Although we do not ration health care officially, we in reality give full funding to birth and only partial funding to hospice care and death. (luckily, a short journey for most of us) The shortage of midwives has been predicted for years, and concentration into centres of excellence seems pragmatic when so many births are to first time and elderly mums, (and therefore high risk short journeys). Closure or downgrading of some units is inevitable, especially now that so many are threatening to leave their health service.. There is little choice when there is a shortage of both midwives and obstetricians, and when the litigation is increasing… Compounding the problem is the threat of increasing Nurse and Midwifery debt.. 40% of maternity units are inadequately staffed (and some are so old they need replacing), so longer journeys will be necessary in rural areas.
FOUR in 10 maternity units recently visited by inspectors were found to be at risk of providing poor care.
The chief inspector of hospitals this weekend criticised an “unacceptable” variation in the quality of NHS maternity services after regulators reported concerns about care given to mothers and babies in 33 of the 83 units they visited.
Maternity units have been troubled for years by staff shortages and questions about safety, but the 83 inspections conducted since April 2014 suggest a widespread need for urgent changes.
Professor Sir Mike Richards, chief inspector of hospitals, said: “A significant number of units are providing or are at risk of providing elements of poor care. Almost a third are rated as ‘requires improvement’ . . . and about 5% are inadequate where we have the most serious concerns. This wide variation in the quality of maternity and gynaecology care in England is unacceptable.
“A lack of staffing, poor learning from incidents and poor culture and leadership have all contributed to ratings of requires improvement or inadequate.”
At East Sussex Healthcare NHS Trust, the Care Quality Commission (CQC) found staffing on the labour ward often fell below planned levels, women in labour did not have one-to-one care and mistakes continued to occur in monitoring the baby’s heart rate. It also found management at the trust seemed to be in denial, despite an earlier investigation highlighting the concerns.
The CQC report, published last month, said: “There was a lack of acceptance of the serious nature of the concerns we identified by the leadership of the maternity services . . . There was not a learning culture and incidents were not reviewed in sufficient depth to enable lessons to be learned and disseminated.”
East Sussex trust said it had put many improvements in place since the inspection but “acknowledges that there is still more to do and is committed to working hard . . . to make the necessary improvements”.
Another CQC report last month into maternity services at Cambridge University Hospitals NHS Foundation Trust found “serious concerns regarding the safety arrangements”, problems with foetal heart rate monitoring and an “unsafe” environment in the birthing unit.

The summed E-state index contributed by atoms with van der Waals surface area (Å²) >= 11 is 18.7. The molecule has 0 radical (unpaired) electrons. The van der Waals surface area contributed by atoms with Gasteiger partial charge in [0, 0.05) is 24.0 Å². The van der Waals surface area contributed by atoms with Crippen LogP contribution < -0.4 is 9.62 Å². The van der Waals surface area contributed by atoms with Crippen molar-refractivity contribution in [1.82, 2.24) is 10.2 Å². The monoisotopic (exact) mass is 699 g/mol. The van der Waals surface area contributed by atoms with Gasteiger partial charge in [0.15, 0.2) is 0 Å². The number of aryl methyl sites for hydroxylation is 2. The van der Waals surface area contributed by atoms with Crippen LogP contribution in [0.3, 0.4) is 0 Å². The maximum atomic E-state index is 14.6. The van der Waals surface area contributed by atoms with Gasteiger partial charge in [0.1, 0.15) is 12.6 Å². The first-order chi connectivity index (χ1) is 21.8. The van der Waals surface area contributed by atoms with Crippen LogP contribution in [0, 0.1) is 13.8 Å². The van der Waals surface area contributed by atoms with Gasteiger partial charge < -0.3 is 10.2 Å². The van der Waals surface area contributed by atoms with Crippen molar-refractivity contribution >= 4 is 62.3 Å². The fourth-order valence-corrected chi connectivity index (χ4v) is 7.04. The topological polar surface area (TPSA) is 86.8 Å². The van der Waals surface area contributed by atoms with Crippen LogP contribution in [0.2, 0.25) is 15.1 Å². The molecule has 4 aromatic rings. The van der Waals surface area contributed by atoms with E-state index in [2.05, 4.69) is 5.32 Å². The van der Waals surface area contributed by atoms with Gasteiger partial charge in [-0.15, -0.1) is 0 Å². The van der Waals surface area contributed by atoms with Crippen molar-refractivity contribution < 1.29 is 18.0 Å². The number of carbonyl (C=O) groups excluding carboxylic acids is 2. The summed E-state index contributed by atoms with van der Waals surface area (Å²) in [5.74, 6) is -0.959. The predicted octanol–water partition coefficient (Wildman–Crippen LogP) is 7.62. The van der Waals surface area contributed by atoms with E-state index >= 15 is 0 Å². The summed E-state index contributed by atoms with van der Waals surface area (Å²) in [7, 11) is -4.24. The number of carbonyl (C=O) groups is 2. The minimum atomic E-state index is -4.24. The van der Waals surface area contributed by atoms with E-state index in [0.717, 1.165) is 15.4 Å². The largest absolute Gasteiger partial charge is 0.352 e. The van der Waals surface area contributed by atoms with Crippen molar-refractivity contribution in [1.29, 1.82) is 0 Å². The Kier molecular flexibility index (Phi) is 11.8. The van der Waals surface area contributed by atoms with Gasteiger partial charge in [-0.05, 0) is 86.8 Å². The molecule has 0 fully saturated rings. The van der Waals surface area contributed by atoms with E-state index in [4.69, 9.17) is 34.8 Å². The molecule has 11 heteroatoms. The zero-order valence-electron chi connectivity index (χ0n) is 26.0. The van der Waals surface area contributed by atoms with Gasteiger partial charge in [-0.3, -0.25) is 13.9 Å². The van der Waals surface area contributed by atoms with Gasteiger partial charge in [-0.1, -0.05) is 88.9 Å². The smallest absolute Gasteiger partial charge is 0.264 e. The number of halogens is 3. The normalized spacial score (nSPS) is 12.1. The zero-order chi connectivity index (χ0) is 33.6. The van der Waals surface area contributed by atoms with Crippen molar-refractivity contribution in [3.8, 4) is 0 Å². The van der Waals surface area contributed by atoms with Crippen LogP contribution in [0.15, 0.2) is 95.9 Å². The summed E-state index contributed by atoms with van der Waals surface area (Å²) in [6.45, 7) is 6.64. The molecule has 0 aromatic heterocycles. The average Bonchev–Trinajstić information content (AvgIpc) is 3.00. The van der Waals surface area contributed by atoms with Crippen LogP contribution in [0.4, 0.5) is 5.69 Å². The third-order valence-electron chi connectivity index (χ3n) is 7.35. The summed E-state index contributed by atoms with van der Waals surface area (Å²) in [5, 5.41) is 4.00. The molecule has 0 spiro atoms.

The maternity unit was closed 37 times in 2013-15, mainly due to a shortage of midwives. Cambridge University Hospitals Trust said: “Despite the CQC findings we provide safe and high quality maternity services.”
A third report published by the CQC last month into West Hertfordshire Hospitals NHS Trust said mothers and babies were at risk from frequent staff shortages. The trust said it had improved staffing levels and safety since the inspection.
Last week a coroner called for a national review of staffing at high risk deliveries after finding that a baby might have survived if a more senior doctor had been present. Dr Peter Dean, the coroner for Suffolk, is writing to Dame Sally Davies, the chief medical officer, to ask whether consultants should attend high-risk deliveries.
In January Bonnie Strachan died half an hour after her birth at Ipswich Hospital. She was delivered in the breech position, meaning her legs came out first. After a delay in delivering her head, she emerged in poor condition and could not be resuscitated.
The doctor undertaking the delivery had experienced only two breech deliveries independently and the on-call consultant was not asked to attend.
Bonnie’s mother, Emma Strachan, 29, from near Framlingham, Suffolk, said: “Our baby girl was taken from us and Percy’s little sister was taken from him. The whole situation has affected us all physically, emotionally and socially.”
Guy Forster, the Strachans’ lawyer and a partner at law firm Irwin Mitchell, said Bonnie’s parents had opted for a natural birth in the belief that an experienced obstetrician would be there. “Bonnie was such a big baby that, according to national guidelines, a breech delivery was never advisable.”
Nick Hulme, chief executive of the Ipswich Hospital NHS Trust, where maternity services were rated as good by the CQC, said: “We are extremely sorry baby Bonnie died and . . . have made changes to our practices.”